Where Are Precious Metals Hiding in Junked Cars?

While I was riding a commuter train into New York City the other day, I looked out the window and saw a junkyard that was full of dozens of cars. They were stacked high, one on top of another. I am sure that the owner of that junkyard had pulled the catalytic convertors from them. After all, removing a catalytic converter is a simple job that can be done in just a few minutes, using a small cutoff saw or chain cutter.

Junked cars contain more precious metals than just platinum in catalytic converters, including gold in circuit boards that Specialty Metals can recycle.

Junked cars contain more precious metals than just platinum in catalytic converters, including gold in circuit boards that Specialty Metals can recycle.

But what about other precious metals in those junkers? Had the owner of that yard done the tougher job of removing other components that could contain valuable quantities of recyclable gold and other precious metals? It’s not easy to remove some of those components. It means crawling around with a crowbar and other tools, which is not pleasant. But if you own a number of older junked cars, it’s a task that can reward you with significant quantities of precious metals – gold especially – that can be worth a lot of money.

Where Can You Find those Precious Metals You Can Recycle?

Precious metals are found in any car components that include circuit boards, which typically have gold-plated contact “fingers” at their edges where connectors slide on.

The car’s computers. The mother lode of automotive eScrap - printed circuits in cars - can be found in the computers that control engine and other functions. These computers are called by different names, such as the powertrain control module (PCM) and the engine control unit (ECU). These onboard computers monitor emission controls, antilock brakes (ABS), fuel injection, ignition timing, turbocharger boost, transmission shifting, and other engine functions. These units are not difficult to remove. Locations vary, but they are usually housed under the dashboard on the passenger’s side of the vehicle.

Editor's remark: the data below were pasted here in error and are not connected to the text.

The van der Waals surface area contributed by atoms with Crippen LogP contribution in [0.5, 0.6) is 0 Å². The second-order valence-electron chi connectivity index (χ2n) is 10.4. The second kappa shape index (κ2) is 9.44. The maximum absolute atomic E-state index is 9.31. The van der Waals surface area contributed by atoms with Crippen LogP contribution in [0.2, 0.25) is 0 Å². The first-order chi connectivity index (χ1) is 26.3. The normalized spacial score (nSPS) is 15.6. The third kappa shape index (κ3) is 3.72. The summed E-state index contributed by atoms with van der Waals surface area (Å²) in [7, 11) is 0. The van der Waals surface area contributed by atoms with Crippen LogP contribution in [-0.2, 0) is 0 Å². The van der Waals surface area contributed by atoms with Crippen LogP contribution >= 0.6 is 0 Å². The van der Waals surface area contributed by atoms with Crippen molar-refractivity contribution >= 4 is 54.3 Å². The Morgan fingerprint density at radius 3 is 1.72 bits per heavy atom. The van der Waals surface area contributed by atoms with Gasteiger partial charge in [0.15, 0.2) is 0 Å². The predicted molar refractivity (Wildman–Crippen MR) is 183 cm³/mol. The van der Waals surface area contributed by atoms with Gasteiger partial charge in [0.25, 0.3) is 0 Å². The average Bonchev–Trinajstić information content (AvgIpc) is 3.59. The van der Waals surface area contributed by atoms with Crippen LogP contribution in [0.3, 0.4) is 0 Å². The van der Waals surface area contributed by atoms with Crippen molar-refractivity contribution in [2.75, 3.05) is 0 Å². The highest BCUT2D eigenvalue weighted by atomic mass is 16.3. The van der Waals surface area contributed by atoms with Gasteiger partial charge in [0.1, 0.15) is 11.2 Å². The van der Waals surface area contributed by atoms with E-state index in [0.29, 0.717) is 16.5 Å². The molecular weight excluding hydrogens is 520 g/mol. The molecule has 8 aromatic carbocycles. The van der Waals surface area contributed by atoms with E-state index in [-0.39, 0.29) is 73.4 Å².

Other electronic devices. Printed circuit boards are found in many places in modern cars – in audio systems, CD changers, electronic displays and navigation systems, for example. The circuit boards they contain are usually found right where those devices are located, and can be removed with hand or light power tools. If the cars you’re recycling have CD changers that are located in their trunks, you may find circuit boards there too.

And What about Recycling Airbags?

There has been a lot of buzz about the gold that is contained in automotive airbags. The largest of these passive restraints are typically installed in steering wheels, but they are now found in the passenger’s side of the dashboard, in the sides of seats, and around windows if “curtain style” restraints have been built into the car. Yes, these devices typically contain small quantities of gold. But removing and recycling airbags is dangerous. If a battery is still connected to a car’s electrical system – and even if it is not - the bag could inflate violently and cause serious injury if you start to tamper with it. There’s also the fact that airbags contain sodium azide, a volatile powder that detonates and causes airbags to inflate. So the best plan is to stay away from airbags and passive restraints and to concentrate on removing the printed circuits from the places described above.

Do You Have a Quantity of Automotive Circuit Boards to Recycle?

After you extract and set aside a quantity of several hundred circuit boards from older cars, call Specialty Metals Smelters & Refiners at 800-426-2344 and tell us what you have. We’ll be happy to help you get top dollar from them.

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